When it comes to espionage, virtually anything can be weaponized. That's a lesson the U.S. government has learned well, as evidenced by one agency's recent efforts to subvert the Cuban state through the power of hip-hop.
The United States Agency for International Development (USAID) spent over two years covertly nudging Cuba's hip-hop movement to undermine the nation's communist ruling party, according to an exclusive report from the Associated Press. Contractors working for USAID cultivated local rappers as assets, bankrolled a music festival, and — according to one contractor involved in the program — trained musicians "to focus them a little more on their role as agents of social mobilization."
U.S. agencies have spent decades manipulating artistic movements into cudgels to be used against foreign enemies. And while the art of U.S. sponsored cultural propaganda reached its apotheosis during the Cold War, the tradition is very much alive today, as the Cuban hip-hop program shows.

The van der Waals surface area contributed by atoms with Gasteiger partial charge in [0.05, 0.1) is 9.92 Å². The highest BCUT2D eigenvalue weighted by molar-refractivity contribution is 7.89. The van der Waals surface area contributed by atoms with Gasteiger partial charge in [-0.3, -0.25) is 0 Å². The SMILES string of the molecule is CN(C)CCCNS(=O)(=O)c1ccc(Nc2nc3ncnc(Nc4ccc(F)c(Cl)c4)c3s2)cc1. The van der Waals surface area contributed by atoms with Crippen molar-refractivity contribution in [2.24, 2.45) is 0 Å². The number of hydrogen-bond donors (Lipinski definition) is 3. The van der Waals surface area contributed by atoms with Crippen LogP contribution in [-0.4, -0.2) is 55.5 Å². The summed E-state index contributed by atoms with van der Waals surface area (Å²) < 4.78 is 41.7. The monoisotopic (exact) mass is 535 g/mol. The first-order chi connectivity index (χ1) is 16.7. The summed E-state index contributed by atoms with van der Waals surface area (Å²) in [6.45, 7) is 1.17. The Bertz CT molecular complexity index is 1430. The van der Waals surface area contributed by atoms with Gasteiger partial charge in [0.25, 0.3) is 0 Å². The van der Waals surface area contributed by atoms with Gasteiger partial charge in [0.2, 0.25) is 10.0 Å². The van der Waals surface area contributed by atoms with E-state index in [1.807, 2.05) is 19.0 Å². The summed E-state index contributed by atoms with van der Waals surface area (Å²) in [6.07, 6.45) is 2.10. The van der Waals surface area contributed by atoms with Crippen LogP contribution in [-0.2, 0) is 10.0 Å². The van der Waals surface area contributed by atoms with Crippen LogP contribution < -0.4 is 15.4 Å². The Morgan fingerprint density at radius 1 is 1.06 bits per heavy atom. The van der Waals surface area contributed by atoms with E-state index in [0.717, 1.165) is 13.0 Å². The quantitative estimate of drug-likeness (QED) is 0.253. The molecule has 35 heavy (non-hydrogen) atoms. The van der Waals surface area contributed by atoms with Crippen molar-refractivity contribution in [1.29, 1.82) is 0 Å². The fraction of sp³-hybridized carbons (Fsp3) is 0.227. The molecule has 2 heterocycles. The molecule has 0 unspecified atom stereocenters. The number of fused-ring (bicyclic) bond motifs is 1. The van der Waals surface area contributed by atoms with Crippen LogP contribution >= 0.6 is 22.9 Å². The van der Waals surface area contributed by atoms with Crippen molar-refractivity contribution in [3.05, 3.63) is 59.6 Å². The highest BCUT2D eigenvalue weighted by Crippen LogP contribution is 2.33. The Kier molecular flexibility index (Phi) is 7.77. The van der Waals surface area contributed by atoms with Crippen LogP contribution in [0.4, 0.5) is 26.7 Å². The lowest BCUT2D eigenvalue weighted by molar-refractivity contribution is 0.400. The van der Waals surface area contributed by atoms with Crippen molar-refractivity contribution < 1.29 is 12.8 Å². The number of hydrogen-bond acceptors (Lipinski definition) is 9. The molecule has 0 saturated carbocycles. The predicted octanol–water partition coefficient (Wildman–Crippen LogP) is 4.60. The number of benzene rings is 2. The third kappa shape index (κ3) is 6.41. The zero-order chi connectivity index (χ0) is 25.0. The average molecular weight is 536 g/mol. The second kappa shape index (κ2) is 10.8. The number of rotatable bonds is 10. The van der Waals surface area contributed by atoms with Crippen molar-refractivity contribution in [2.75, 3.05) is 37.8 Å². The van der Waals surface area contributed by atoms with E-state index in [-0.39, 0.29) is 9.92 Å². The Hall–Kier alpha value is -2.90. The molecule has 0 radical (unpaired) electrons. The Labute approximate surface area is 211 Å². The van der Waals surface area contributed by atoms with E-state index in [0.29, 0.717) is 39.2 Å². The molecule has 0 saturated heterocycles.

In April, it was revealed that USAID — along with private contractor Creative Associates International, the same group behind the hip-hop program — had secretly worked on a social media platform called ZunZuneo, better known as "Cuban Twitter." USAID hoped the platform would become enormously popular in Cuba, and could then be used to orchestrate demonstrations against the government. Instead, the program fell apart when funding dried up.
"Cuban Twitter" was, in part, modeled after Twitter's role in amplifying protests against Hosni Mubarak’s regime in Egypt. But its most direct antecedent may have been the U.S. radio propaganda of the Cold War. From 1950 until 1971, the CIA secretly bankrolled the pro-Western broadcasting company Radio Free Europe (RFE) as part of a "psychological warfare" campaign throughout the Soviet Union's Eastern Bloc. RFE still exists today, but receives its funding from Congress instead of the CIA.